Queen of the festival

Brian D. Johnson June 16 1997

Queen of the festival

Brian D. Johnson June 16 1997

Queen of the festival


It was a strange way for a couple to not spend an evening together. Onstage at the gala opening of the Stratford Festival, Cynthia Dale was enjoying the most momentous opening night of her career, wearing Queen Guenevere’s crown on the glittering medieval set of Camelot. Some 150 km away, on a set no less theatrical, her partner, Peter Mansbridge, was delivering the most elaborately staged performance of his career—anchoring the CBC’s federal election coverage under the gothic arches of Parliament’s Hall of Honour.

By cruel coincidence, neither star could be on hand to witness the other’s finest hour. And more than a few guests at Camelots election-night première wished they could be in two places at once—including Knowlton Nash, Mansbridge’s predecessor on the CBC news desk, who rushed out at intermission to check early returns on a TV set in the lobby. By the end of the evening, the fates of Camelot and Canada seemed weirdly in synch. While Dale’s Guenevere made her final exit, as queen of a fractured kingdom, Mansbridge was sorting out a newly splintered federalism. And both spectacles conjured a nostalgia for simpler, more harmonious times. The irony of it all was not lost on Dale. Sipping a glass of wine at the post-première party, she said, “It’s the cosmic joke of my life.”

After taking her opening-night bows to a standing ovation, Dale relayed a message to Mansbridge (who was still on the air) saying, “It went brilliantly.”

And it did. There had been tremendous pressure on the 36-year-old actress.

Best known as Olivia, the vamp lawyer on the former CBC series Street Legal, she had never played a lead at Stratford.

Her last major stage role was in Pal Joey 11 years ago at Toronto’s small, nonprofit Tarragon Theatre. Now, suddenly, she was starring in the flagship production of a $27-million festival.

Was she nervous? “Nervous ... nervous?” says Dale, her voice rising in mock hysteria. ‘Yeah, sure I was nervous. And so I should have been. I was coming in with the big lead, playing with the big kids in the big sandbox. To a lot of people I was a little TV actress. I had a lot to prove to myself.” Then she adds, “In rehearsal, there were moments where I was really scared. You go home and you think you’re the world’s worst actor and you can’t sing and you’re just not good enough to work with these people.” But Dale has been singing, dancing and acting as a professional from the age of 5. Before she was “a little TV actress,” she was a stage performer—in 1983, she spent a season at Stratford in the choruses of The Mikado and The Gondoliers. And now, as the blithely adulterous Guenevere, she acquits herself beautifully, bringing Camelots songs to life with a sweet soprano and a radiant stage presence. Last week, she al-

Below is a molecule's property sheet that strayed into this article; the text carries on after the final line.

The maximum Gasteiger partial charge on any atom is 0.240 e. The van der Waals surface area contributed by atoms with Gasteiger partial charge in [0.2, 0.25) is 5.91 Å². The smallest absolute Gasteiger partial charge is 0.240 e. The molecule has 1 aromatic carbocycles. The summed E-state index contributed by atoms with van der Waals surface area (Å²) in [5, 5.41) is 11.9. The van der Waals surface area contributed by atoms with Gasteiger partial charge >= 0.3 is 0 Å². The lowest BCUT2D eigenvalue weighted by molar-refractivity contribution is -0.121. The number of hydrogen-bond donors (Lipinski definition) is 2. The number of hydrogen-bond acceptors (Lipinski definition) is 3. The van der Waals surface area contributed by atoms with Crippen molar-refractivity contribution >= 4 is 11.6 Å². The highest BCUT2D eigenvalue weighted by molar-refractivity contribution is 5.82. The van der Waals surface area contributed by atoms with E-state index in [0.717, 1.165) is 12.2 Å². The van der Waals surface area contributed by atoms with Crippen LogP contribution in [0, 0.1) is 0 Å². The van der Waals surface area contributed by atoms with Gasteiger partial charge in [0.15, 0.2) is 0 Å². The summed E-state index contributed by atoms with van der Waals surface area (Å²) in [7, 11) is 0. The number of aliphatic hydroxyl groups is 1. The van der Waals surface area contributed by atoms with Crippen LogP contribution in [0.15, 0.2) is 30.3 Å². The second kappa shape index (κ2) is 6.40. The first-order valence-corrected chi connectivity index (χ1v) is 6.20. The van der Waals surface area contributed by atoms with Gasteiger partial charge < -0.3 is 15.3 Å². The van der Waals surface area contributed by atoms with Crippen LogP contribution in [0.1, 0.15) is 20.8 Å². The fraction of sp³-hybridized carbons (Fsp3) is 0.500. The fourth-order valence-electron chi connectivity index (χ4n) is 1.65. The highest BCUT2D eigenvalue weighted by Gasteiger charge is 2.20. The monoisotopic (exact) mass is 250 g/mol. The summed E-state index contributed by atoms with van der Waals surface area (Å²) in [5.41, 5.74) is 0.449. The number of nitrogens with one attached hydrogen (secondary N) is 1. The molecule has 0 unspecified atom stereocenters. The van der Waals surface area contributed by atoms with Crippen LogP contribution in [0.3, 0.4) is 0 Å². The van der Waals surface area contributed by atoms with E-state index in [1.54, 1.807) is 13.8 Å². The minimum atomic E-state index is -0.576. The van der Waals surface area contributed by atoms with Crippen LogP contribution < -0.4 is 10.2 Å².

so tried her hand at Shakespeare for the first time, with a small but winning turn in The Taming of the Shrew (as Bianca, the Shrew’s coquettish sister). Stratford head and Camelot director Richard Monette, who cast Dale in the musical, says he never had any qualms about her. “When you’re looking for someone who can sing, dance and who is drop-dead gorgeous,” he says,“why wouldn’t you think of Cynthia Dale?”

Monette was unaware that Dale was nervous in rehearsals. “I never knew that, and I’m glad I didn’t,” he laughs. “She seemed to be very competent. Cynthia really works hard. There’s also something about her that is likable on a stage. That was very important in casting

Cynthia Dale graces Stratford's flagship show

Guenevere, because Guenevere can appear to be a selfish woman.” Dale performed queenly duties offstage as well, attending functions and “schmoozing the crowd,” says Monette. “It’s not enough to play a leading role in a company like this. It’s important to lead the company. And she does that. She’s a very classy broad.”

Last year, when her agent phoned with the Stratford offer, Dale was unemployed, reading novels at Mansbridge’s cabin in Quebec’s Gatineau Hills. After the demise of Street Legal in 1994, her career had taken a dip. She starred as a private eye in the CTV series Taking the Falls, which was cancelled after 13 episodes in the wake of scalding reviews. She also met with frustration in her attempts to land movie roles. “There have been parts that I desperately wanted and didn’t get,” she says. “I guess there was a perception of who I was and what I was—if the part didn’t call for a sexy femme fatale, I didn’t get the audition.”